The Military Court
The military court is established out of consideration of the special features of the system of the armed forces and their combating tasks. The specific job of the military court is, through trying criminal elements who harm the state and national defense, to safeguard state security, the legal system and the order of the armed forces, consolidate the combat capability of the army, maintain the lawful rights and interests of the army men and other citizens. To combat the enemy, penalize criminals, protect the people and propagate the socialist legal system are the basic functions of the military court.
The military court consists of three levels: first, the Military Court of the People’s Liberation Army, second, the military courts of the various area commands, and units of the various branches of the armed services, and third, the army groups.
A military court consists a president, a vice president, two tribunals each with a presiding judge and a vice presiding judge, judges and clerks. Each of the military courts of various area commands, branches of the armed services and army groups consists of a president, judges and clerks.
In all military courts, a trial committee is set up charged with such tasks as discussing major or difficult cases and other work related to the trials. The committee is chaired by the court president. The procurators of the military procuratorates at the same level or rank may audit at the meeting of the committee.
The jurisdiction of military courts is restricted to specified criminal cases such as criminal cases committed by army men in active service and by workers on the payroll of the military, and other criminal cases whose trial and judgment are delegated to the military court by the SPC.
The Maritime Court
The maritime court handles first-hearing maritime cases or cases involving maritime businesses. It does not deal with criminal cases or other civil cases. Appeals or protests against verdicts of the maritime court are handled by the local higher people’s courts.
A maritime court consists of the maritime tribunal, maritime business tribunal, a research office, and other departments. The court has a president, vice presidents, presiding judges, vice presiding judges and judges. The president of the maritime president is proposed by the chairman of the standing committee of the local city people’s congress for appointment or removal by the standing committee of the people’s congress. The vice presidents, presiding judges, vice presiding judges, judges and members of the trial committee are proposed by the president of the maritime court for appointment or removal by the standing committee of the city’s people’s congress where the court is located.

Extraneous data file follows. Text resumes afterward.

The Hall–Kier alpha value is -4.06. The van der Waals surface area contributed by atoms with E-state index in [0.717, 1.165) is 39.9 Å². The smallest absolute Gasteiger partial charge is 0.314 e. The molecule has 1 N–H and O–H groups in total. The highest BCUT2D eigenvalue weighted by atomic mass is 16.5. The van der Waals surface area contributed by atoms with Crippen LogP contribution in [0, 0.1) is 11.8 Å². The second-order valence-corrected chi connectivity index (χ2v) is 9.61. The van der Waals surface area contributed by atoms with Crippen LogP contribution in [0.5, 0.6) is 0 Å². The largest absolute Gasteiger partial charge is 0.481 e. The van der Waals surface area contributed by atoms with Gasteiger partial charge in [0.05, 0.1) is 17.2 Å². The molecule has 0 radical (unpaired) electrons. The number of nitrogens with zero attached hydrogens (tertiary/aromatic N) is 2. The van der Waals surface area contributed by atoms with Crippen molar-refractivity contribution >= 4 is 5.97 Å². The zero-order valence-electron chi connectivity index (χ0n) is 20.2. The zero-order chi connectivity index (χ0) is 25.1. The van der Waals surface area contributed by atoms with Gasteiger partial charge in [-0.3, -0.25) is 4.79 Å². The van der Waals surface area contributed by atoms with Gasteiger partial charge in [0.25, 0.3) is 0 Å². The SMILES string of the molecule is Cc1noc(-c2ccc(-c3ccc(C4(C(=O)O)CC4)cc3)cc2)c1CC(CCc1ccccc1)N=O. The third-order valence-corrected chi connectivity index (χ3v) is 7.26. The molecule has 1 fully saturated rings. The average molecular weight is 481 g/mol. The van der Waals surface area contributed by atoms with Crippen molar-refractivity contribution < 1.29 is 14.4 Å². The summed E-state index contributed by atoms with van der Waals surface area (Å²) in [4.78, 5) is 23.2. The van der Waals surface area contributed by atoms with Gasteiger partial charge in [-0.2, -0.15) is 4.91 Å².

The Railway Transportation Court
There are two levels of railway transportation courts, namely the intermediate railway transportation courts of the railway administrations and grassroots courts of the railway branch administrations. The trial activities of the intermediate railway courts are supervised by the higher people’s courts in the same regions.
The president of a railway court is proposed by the chairman of the standing committee of the local people’s congress for appointment or removal by the standing committee of the people’s congress of the region where the court is located. The vice president, the presiding judge, vice presiding judge and judges are appointed or removed by the standing committees of the local people’s congresses.
A railway court consists of a criminal tribunal, economic dispute tribunal and civil disputes tribunal. Specifically its jurisdictions cover: (1) civil and criminal cases that have occurred during railway transportation, (2) criminal and civil cases involving workers of railway bureaus, and (3) economic disputes having direct relationships with railway transportation departments.
The Forestry Court
The tasks of forestry courts are to protect the forests, deal with cases involving sabotage to forestry resources, serious responsibility cases and cases involving foreigners.
Forestry courts are set up by forestry bureaus (including timber water transportation bureaus) in specified forested regions. Intermediate forestry courts are set up at forestry administrations of the prefectures or regions where state-owned forests stand in large interlinked patches.